Are you doing NaNoWriMo this year? If you are, you’re around a week into your novel, and your inspiration is flagging.
Professional novelists know that after a week or two of writing, or at around 10,000 words, they’ll hit “the wall.”
The wall is the point at which you think you’re writing the wrong novel.
You CAN complete a NaNoWriMo (or any novel) when your inspiration flags
Amazingly, the wall can seem like fresh inspiration.
A charmingly seductive voice whispers: your novel is boring. You made a mistake. Here’s a MUCH better idea… It’s a guaranteed bestseller. Drop the dreck, and write THIS NOW…
Dismiss the voice, please.
ALL novels hit the wall sooner or later. A “better idea” isn’t. You’ll hit the wall with that idea too.
Here are some tips to give your inspiration a swift kick up the derriere, so that you can complete your novel (whether it’s NaNoWriMo or not) in style.
1. Power through by outlining fresh scenes (even if you don’t know where they’ll fit)
Although the voice intends to derail you, it sometimes has a point about the “better idea.”
Thank the voice, and make a note of the idea it brought you. Tell it that you’ll work on its “idea” next, after you complete this novel.
Now, ask the voice, because it’s the part of your creative self which specializes in ideas, for fresh ideas for wonderful scenes for this novel. Tell the voice that the scenes can be for the setup, the middle portion, or the final quarter of your novel. You don’t care.
Ideas for new scenes will come to you.
Add the ideas where they fit. If you’re not sure, put the ideas into a “unplaced scenes” folder. Scrivener, if you’re using the app, makes creating folders easy.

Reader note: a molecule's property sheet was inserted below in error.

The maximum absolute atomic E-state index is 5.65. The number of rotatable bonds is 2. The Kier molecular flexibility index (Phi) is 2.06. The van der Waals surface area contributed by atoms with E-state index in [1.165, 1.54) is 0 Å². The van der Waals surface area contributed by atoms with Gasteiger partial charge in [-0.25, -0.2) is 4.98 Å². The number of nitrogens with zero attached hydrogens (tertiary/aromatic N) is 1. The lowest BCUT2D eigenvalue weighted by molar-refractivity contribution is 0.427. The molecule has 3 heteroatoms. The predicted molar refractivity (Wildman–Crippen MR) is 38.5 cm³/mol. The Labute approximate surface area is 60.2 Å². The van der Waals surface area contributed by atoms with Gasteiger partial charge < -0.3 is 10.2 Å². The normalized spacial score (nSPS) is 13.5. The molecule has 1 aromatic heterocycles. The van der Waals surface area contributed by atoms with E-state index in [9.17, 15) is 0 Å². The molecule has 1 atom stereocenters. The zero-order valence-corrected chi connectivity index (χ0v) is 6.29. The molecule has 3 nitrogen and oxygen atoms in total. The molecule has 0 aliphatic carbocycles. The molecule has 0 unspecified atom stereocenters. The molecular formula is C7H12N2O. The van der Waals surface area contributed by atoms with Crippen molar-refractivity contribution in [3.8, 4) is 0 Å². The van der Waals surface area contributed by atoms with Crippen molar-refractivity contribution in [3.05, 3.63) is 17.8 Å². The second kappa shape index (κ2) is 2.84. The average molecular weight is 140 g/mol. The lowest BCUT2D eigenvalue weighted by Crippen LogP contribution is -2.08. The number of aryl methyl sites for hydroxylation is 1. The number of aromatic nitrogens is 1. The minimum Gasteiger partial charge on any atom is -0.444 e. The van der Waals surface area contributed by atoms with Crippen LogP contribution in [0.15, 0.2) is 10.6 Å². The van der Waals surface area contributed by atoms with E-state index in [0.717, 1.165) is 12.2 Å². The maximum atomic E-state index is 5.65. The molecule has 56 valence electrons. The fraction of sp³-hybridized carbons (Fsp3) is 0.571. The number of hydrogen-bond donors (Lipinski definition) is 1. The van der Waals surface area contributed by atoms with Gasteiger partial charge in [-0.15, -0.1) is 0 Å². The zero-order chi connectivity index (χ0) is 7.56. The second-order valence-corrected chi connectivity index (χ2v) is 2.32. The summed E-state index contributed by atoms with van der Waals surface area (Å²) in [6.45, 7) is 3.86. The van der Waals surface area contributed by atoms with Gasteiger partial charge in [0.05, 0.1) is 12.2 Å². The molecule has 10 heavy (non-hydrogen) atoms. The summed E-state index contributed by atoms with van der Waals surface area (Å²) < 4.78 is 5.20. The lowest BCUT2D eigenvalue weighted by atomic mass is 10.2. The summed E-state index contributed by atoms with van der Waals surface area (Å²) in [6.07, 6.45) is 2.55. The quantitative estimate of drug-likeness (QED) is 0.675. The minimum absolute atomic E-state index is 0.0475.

2. Create differently: dictate, handwrite, or sketch-write to generate words
You can often break through the wall by changing the way you write.
- Write in a coffee shop, or write on your phone;
- Dictate the next few scenes;
- Write several scenes by hand; or
- “Sketch-write” the scenes.
When you “sketch write” you write your scenes in all dialogue, or jot notes for them. Tell yourself you’re just playing around, you’re not really writing anything at all.
Oddly enough, when you tell yourself that you’re not writing, you’re playing, your resistance dissolves. It’s a trick, and it works.
3. Rethink: what do you REALLY want to write? (A subplot may help)
The wall gifts you with clarity on all the holes in your plot, as well as insights into problems with your characters.
Don’t panic. Although the voice can be brutal, it’s helpful too, as long as you don’t dissolve into a puddle of tears and despair.
Since the voice tends to toss ideas at you, ask for an idea for a subplot.
Subplots are fun to write. They also make your novel richer.
In Writing Fiction: 3 Easy Tips For Subplots, we suggested some ideas for subplots:
… whatever your genre and main plot, a subplot can add a needed change of pace. Shakespeare often added humorous scenes to his tragedies. When there’s too much gloom and doom, you need a contrast so that readers appreciate the next horror scene.
Whatever your genre, humor is always welcome. Try creating a character or two for comic relief.
Consider adding a romantic subplot, if you’re writing in a genre (science fiction, thrillers, mysteries) which doesn’t need romance. In these genres, a romantic subplot not only aids character development, it also provides a useful change of pace.
NaNoWriMo: onward, ever onward. Keep writing
If you refuse to stop writing when you hit the wall, you’ll discover that you’ll tap into fresh inspiration and will power through your novel.
Use the above tips to regain your enthusiasm.
Have fun. 🙂
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